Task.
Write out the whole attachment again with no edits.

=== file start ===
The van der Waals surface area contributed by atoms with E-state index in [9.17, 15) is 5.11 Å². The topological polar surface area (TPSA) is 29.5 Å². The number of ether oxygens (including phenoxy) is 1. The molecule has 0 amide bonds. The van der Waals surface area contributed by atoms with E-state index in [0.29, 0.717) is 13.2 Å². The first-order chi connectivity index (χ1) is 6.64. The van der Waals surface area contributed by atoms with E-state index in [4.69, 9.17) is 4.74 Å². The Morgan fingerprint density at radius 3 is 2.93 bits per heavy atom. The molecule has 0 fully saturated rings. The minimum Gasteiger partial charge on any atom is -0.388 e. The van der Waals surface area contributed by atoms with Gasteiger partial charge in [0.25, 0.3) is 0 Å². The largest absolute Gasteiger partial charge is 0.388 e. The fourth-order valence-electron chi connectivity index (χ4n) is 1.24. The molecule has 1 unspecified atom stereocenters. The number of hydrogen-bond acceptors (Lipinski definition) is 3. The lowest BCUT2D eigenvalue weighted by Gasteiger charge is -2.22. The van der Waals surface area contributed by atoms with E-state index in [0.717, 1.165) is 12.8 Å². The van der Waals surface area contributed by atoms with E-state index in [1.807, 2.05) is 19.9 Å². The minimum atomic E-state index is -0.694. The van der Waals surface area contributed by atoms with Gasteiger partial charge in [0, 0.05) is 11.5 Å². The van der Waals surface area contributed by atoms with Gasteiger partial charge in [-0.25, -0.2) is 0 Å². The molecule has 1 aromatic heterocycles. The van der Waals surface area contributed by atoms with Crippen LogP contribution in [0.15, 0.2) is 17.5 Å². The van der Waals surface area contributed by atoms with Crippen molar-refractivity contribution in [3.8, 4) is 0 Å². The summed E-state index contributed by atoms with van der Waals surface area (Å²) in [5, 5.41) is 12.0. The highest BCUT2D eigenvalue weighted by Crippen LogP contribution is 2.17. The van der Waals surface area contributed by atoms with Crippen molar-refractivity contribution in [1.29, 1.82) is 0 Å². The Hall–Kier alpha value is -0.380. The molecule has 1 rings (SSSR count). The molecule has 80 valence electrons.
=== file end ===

The van der Waals surface area contributed by atoms with E-state index in [9.17, 15) is 5.11 Å². The topological polar surface area (TPSA) is 29.5 Å². The number of ether oxygens (including phenoxy) is 1. The molecule has 0 amide bonds. The van der Waals surface area contributed by atoms with E-state index in [0.29, 0.717) is 13.2 Å². The first-order chi connectivity index (χ1) is 6.64. The van der Waals surface area contributed by atoms with E-state index in [4.69, 9.17) is 4.74 Å². The Morgan fingerprint density at radius 3 is 2.93 bits per heavy atom. The molecule has 0 fully saturated rings. The minimum Gasteiger partial charge on any atom is -0.388 e. The van der Waals surface area contributed by atoms with Gasteiger partial charge in [0.25, 0.3) is 0 Å². The largest absolute Gasteiger partial charge is 0.388 e. The fourth-order valence-electron chi connectivity index (χ4n) is 1.24. The molecule has 1 unspecified atom stereocenters. The number of hydrogen-bond acceptors (Lipinski definition) is 3. The lowest BCUT2D eigenvalue weighted by Gasteiger charge is -2.22. The van der Waals surface area contributed by atoms with E-state index in [0.717, 1.165) is 12.8 Å². The van der Waals surface area contributed by atoms with E-state index in [1.807, 2.05) is 19.9 Å². The minimum atomic E-state index is -0.694. The van der Waals surface area contributed by atoms with Gasteiger partial charge in [0, 0.05) is 11.5 Å². The van der Waals surface area contributed by atoms with Gasteiger partial charge in [-0.25, -0.2) is 0 Å². The molecule has 1 aromatic heterocycles. The van der Waals surface area contributed by atoms with Crippen LogP contribution in [0.15, 0.2) is 17.5 Å². The van der Waals surface area contributed by atoms with Crippen molar-refractivity contribution in [3.8, 4) is 0 Å². The summed E-state index contributed by atoms with van der Waals surface area (Å²) in [5, 5.41) is 12.0. The highest BCUT2D eigenvalue weighted by Crippen LogP contribution is 2.17. The van der Waals surface area contributed by atoms with Crippen molar-refractivity contribution in [1.29, 1.82) is 0 Å². The Hall–Kier alpha value is -0.380. The molecule has 1 rings (SSSR count). The molecule has 80 valence electrons.